AAS 200th meeting, Albuquerque, NM, June 2002
Session 17. AGN, QSOs and Active Galaxies
Oral, Monday, June 3, 2002, 10:00-11:30am, Ballroom A

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[17.07] Optical Variability of the Blazar 3C 279

T.J. Balonek, J.S. Kartaltepe (Colgate Univ.)

We present a fourteen year optical (R) light curve for the blazar 3C 279 from 1989 through 2002. We study both the long and short timescale variations during this period, but concentrate on the longer timescale variations. Although 3C 279 has been the object of several previous studies, our investigation of the long term activity covering several outbursts is among the most extensive and well-sampled at visual wavelengths. Some of the observations reported here have been used in earlier multi-wavelength campaigns to study the radio through gamma-ray broadband spectrum and variability.

Observations were conducted at the Foggy Bottom Observatory at Colgate University using a sixteen inch Cassegrain telescope and CCD camera. Images are obtained on most clear nights during the observing season for this object, which for our site extends from mid-November to early August. In a typical year observations are obtained on fifty to sixty nights. In total, approximately 4500 images have been obtained on about 800 nights.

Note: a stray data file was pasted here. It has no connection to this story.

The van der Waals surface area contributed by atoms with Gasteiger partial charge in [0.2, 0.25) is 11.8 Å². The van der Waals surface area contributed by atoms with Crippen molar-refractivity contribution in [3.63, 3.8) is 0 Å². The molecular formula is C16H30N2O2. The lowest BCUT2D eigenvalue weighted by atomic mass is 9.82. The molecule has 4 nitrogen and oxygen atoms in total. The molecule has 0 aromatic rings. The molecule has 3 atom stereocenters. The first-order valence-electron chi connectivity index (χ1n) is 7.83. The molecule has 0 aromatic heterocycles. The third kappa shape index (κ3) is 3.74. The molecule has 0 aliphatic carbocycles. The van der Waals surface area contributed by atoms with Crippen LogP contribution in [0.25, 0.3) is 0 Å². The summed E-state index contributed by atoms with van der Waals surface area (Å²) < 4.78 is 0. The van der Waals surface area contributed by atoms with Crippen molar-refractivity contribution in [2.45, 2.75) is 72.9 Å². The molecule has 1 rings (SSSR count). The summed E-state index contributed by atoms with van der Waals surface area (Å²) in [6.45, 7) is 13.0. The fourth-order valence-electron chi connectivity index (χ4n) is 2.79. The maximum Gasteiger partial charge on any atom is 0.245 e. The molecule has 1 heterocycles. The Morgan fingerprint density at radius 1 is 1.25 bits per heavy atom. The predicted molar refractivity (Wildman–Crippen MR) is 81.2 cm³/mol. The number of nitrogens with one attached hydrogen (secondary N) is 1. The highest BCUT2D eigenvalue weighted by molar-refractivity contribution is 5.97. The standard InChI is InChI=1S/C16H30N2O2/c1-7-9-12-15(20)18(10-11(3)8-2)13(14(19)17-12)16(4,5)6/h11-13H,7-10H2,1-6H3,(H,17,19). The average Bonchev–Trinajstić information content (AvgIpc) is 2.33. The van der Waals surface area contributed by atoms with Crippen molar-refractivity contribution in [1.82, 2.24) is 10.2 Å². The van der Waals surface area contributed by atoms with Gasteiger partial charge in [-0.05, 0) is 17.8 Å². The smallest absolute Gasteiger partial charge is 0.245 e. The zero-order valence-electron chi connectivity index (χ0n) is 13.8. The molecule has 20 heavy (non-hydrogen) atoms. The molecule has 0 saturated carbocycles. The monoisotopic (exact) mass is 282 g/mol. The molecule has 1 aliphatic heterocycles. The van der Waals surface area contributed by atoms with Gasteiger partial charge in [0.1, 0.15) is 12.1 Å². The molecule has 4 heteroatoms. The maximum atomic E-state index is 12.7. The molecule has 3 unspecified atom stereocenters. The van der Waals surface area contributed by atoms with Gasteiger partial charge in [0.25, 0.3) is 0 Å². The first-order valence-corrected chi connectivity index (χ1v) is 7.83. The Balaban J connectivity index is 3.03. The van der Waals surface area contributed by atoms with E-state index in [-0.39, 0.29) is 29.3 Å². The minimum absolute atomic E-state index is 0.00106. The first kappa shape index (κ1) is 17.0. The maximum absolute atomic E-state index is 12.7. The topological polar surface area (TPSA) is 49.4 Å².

The blazar has been active throughout the fourteen year period of this study, with the brightness ranging over four magnitudes (from R = 16.7 to 12.5). Several outbursts (which we define as periods of sustained activity lasting between half a year and several years) have been observed, perhaps superposed on a decade timescale underlying "base level" increase. During the outbursts there are multiple (usually overlapping) flares lasting from one to several weeks. During the flares, intra-night and night-to-night variations (which we categorize as microvariablity) can be as large as 0.2 magnitude in five hours or 0.5 magnitude in one day.

If you would like more information about this abstract, please follow the link to http://blazar.colgate.edu/astronomy/sciresults.html. This link was provided by the author. When you follow it, you will leave the Web site for this meeting; to return, you should use the Back comand on your browser.

The author(s) of this abstract have provided an email address for comments about the abstract: tbalonek@mail.colgate.edu

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Bulletin of the American Astronomical Society, 34
© 2002. The American Astronomical Soceity.